On the eleventh day of Christmas The Pink Whisk sent to me…..Pork Pies with Cranberry Jelly.
(She’s nearly collapsed in a heap getting all these recipes done – but the taste testing has been fun!)
The cranberry jelly in these pies makes for something really lovely – a sweetish jelly with the tasty pork filling and crunchy crisp hot water crust pastry. The idea actually comes from Davey Chambers (2010 Bake Off) who talked about cranberry jelly pork pies and I have dreamt about them ever since! Finally, here they are The Pink Whisk way!
340g plain flour
1 tsp salt
225g pork shoulder
100g pork belly
60g bacon (about 2 rashers)
1/2 tsp thyme
1/2 tsp sage
salt and pepper
1 egg, beaten to glaze.
1 x Knorr stock pot (chicken)
100ml boiling water
80g Cranberry Jelly
You can make pork pies in variety of shapes and sizes, these are made in a silicone cupcake pan.
Grease the pan/tin will and then it’s on with dicing up the meat for the filling. Small chunks probably about 1/2cm square.
Place the diced meat into a bowl and add the herbs, season well with salt and pepper and mix the whole lot up. Hands work better at this than a spoon but it’s messy!
Set the filling to one side.
Preheat the oven to 180c (fan)/200c/Gas Mark 5.
Now onto the hot water crust pastry.
Add the plain flour and salt to a large bowl.
Place the water and lard into a saucepan. Heat until the water comes the the boil and the fat has completely melted.
Now take half of the pastry and roll it out fairly thickly (0.5cm) on your worksurface lightly dusted with flour to stop it sticking. Keep pinching more out of the bag as you need it.
Hot water crust pastry is bizarre in that it needs to be kept warm to be pliable and workable. Place the half you’re not using yet in a sandwich bag to keep the warmth in. If it still gets too cool and tough, a quick 20 seconds in the microwave will sort it out!
Cut out large circles to line the recesses of the pan – you will need them about 12cm round – if you have a cutter that big great, if not just rough hand cut circles will do.
Feed the pastry into the recesses and then start to mould it with your fingers, you need to flatten out the sides, but don’t make it too thin. Raise the edge of the pastry about 1cm above the top of the pan.
Wet the rim of the pastry and seal the two pieces together. If you have too much excess trim it off with scissors and shape into a nice wavy top with your fingers.
Add two holes to the top of the pie with a skewer – make sure they’re big enough – we need to get the jelly in once they’ve baked!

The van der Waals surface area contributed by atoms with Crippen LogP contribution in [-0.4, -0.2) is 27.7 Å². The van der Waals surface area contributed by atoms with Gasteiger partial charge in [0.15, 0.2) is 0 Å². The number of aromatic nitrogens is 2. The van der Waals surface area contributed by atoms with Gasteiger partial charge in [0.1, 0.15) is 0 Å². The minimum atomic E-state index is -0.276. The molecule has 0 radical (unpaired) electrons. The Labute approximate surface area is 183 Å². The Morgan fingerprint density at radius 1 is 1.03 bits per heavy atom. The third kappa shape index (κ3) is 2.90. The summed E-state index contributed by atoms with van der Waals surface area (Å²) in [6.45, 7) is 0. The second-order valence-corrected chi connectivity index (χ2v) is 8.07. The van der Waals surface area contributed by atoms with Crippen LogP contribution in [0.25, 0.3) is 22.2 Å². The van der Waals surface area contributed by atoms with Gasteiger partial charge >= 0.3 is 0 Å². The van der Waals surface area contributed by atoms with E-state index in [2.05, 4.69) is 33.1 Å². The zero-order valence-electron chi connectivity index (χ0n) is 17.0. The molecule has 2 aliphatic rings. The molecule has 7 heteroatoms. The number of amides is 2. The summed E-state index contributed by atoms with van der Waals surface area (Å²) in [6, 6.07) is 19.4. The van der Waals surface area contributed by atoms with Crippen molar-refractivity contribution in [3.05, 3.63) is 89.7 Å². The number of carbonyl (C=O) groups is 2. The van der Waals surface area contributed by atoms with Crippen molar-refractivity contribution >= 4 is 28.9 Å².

Brush the tops with beaten egg to glaze and place in the oven for 15 minutes, then turn down the heat to 160c (fan)/180c/Gas Mark 4 and bake for another 1 hour 15 minutes. Keep an eye on the tops and if they’re browning too much cover them with foil or baking paper.
Remove from the oven and allow to cool for a good hour before removing if you’re using silicone trays – you’ll need the pastry to firm up before popping them out. If the juices have run around the edge just run a sharp knife around the top edge to separate them from the pan.
Cool completely on a wire rack.
Time to make up the jelly. Knorr recently sent me a hamper full of lovely things to try out including some of their stock pots – and I’m a convert. (If you haven’t tried them you should, they’re lovely. Favourite is to add one to a pan of rice whilst cooking!)
Dissolve one chicken stock pot in 100ml boiling water. Weigh out the cranberry jelly (if you don’t have cranberry redcurrant will work just as well) Melt the jelly in a small bowl in the microwave or in a small pan.
Add to the stock and whisk to combine. Because the jelly will set again and it’s only a small amount of stock (made from the jellied stock pot) you don’t need to add gelatine – hurrah!
Instead I’m using a piping tip and a teeny jug combo.
Fill up each pie with the jelly. I’ve made that sound easy – it’s a little bit tedious and takes a while as it has to be done slowly. Patience is not one of my virtues. In the end I did this
cut a slit between the two holes = pork pie not as pretty but gets the job done in 1/3rd of the time. I’m sure you don’t have as much of an impatient streak as me and you’ll be okay!
Once all the pies are topped up with jelly, place in the fridge to chill.
Once chilled and the jelly has set, serve – or scoff them down for your dinner!
Knorr also have a Marco Pierre White recipe on their website for a Fruity Turkey Curry which we may all be needing come Boxing Day! Knorr
Ruth Clemens, Baker Extraordinaire